A Japanese garden: modernity assured

The influence of Japanese in the West is undeniable. Kimonos have reached clothing stores (or, at least, pieces of clothing inspired by them), it is very difficult to find someone who says they do not like sushi, and tea is gaining ground over coffee in many establishments. So it is not surprising that in gardens we also find this Asian presence. Japanese gardens are very special: they have a centuries-old design base with very good taste, which is why in many areas of Europe they have been replicated (in Germany, for example, in cities like Berlin, Bonn and Hamburg it is very easy to find them).

The purpose of a Japanese garden is not only aesthetic: it seeks to create a mood and an atmosphere that gives you the feeling that time stands still, that you should only dedicate yourself to your interior, to reflect and nothing else. Below, we show you the best options to get a Japanese garden in your home.

Inescapable components in a Japanese garden

Before you ask yourself any question about your Japanese garden, you should know that the following components can never be missing: stones, sand and moss. They symbolize different essential elements in Asian cultures. First of all, the stones, which represent mountains and figures. They are usually the first decoration of a Japanese garden. Once the stones are placed, the rest of the elements are placed around them. Secondly, the sand (sometimes alternated with gravel), poured together with the stones. With small rakes, it is possible to make wavy lines or drawings in the sand (as in those small decorative gardens, in miniature, that we can have at home). The undulations in the sand symbolize the water, that fluid character of the Japanese garden. Finally, the moss, which reflects nature in combination with the stones, emulating the mountains full of trees. If you look closely, it gives the feeling that a Japanese garden is recreating, on a small scale, a large open landscape.

How can I organize my garden?

Once you know the three basic components of any Japanese garden, you can apply the following six tips to follow in search of your perfect creation. Take a closer look.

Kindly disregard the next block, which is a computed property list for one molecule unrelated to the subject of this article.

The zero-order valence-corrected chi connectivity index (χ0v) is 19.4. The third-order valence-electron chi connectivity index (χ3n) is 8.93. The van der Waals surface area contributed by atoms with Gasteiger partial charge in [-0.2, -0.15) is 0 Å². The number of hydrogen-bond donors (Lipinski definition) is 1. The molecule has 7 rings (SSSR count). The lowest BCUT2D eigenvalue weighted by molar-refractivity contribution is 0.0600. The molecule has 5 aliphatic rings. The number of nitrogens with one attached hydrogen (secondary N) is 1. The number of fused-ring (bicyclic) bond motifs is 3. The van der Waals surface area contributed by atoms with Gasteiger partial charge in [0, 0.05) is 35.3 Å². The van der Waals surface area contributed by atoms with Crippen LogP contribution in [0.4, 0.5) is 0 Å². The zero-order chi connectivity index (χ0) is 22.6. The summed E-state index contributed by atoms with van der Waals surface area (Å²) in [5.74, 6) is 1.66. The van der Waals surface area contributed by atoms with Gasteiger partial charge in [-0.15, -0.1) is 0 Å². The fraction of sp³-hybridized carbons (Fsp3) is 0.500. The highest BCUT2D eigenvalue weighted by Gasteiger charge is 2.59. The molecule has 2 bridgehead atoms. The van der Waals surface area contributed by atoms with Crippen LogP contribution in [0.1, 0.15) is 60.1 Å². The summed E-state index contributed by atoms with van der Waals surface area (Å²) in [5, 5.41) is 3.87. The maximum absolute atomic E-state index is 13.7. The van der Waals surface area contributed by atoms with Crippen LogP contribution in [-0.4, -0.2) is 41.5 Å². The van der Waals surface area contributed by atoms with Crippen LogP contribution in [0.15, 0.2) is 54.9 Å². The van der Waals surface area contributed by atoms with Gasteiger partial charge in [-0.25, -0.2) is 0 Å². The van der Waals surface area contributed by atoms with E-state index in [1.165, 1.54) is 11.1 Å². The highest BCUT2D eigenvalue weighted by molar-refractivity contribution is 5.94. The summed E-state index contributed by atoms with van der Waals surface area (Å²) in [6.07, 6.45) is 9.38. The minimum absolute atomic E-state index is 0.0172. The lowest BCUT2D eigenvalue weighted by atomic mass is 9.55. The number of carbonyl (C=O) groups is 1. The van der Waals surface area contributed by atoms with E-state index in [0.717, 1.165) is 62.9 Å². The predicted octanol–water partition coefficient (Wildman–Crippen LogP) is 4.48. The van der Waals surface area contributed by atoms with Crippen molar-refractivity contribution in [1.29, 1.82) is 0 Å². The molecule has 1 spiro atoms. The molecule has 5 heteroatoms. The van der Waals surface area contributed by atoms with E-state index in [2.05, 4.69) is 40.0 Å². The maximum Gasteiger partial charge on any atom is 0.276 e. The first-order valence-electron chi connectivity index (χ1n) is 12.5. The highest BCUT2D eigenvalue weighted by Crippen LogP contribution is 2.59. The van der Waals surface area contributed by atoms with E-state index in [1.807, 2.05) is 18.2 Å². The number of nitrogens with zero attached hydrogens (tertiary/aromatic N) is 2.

1. Theme. Find the theme that interests you the most. There are several options, so it is not easy to choose one at first: Zen, Shinto or Imperial style are just some of them. If you are not convinced to apply only one in particular, it is possible to combine them to obtain a more personal style.
  2. Abundant or simple. Decide which of the two ideas you want for your garden and start placing plants (ferns, bamboo or Japanese maple), stones and water, which should not be missing.
  3. Basic decoration. Even in a Japanese garden, from which we might think we should do without almost everything, it is necessary to add some matching decoration, such as lanterns, stone stairs, bowls, fences, etc. Their arrangement is up to you.
  4. Seating corner. With several seats, with materials that combine well with this style, such as outdoor wood, and textiles such as cotton, create your particular corner to sit down to rest, relax and disconnect.
  5. Make small mountains of sand or gravel to create several levels in your garden! With this, you will give it even more charm if possible.
  6. Paths. The design of the promenade gardens, created in the 17th century and timeless, gives a lot of importance to water (with lakes and ponds) and to paths, surrounded by trees and plants for passers-by to interact with nature. So the paths will transport you directly to this style, closely related to the imperial palaces and very suitable for any time of the year.
  7. Benches. An overview of the garden is possible with a good bench. Therefore, its arrangement is also important.

Other styles: Roji

The Roji concept means, in Japanese, ground covered with dew. In turn, this is another well-known style of Japanese garden in addition to those we have already mentioned. Specifically, this one is very special because it is usually used for a fundamental purpose: the tea ceremony. If you want to incorporate it in your home, and not only to drink tea, it is also possible.

This garden has a very specific distribution: it is divided into an indoor and an outdoor garden. This, like all oriental elements, also symbolizes something: a clear separation of the interior and the outside world. It features a tea house in which, evidently, this ceremony takes place. Along with this clear division, a Roji shows other elements:

  • A garden entrance that will invite you directly to the tea ceremony and to go inside, have a good time, relax and get away from the mundane noise.
  • Japanese gardens have many paths, so the guest, little by little, leaves the outside world and goes inside.
  • There are also high hedges that enhance the contrast between indoors and outdoors. Never has the pursuit of contemplation been as enjoyable as in a Roji.

Forget the stress and hectic pace of modern Western life and travel, through your garden, to an ancient culture where peace and tranquility are its two main livelihoods. With these ideas, you will surely be able to reproduce it outside your home. Don’t think about it!

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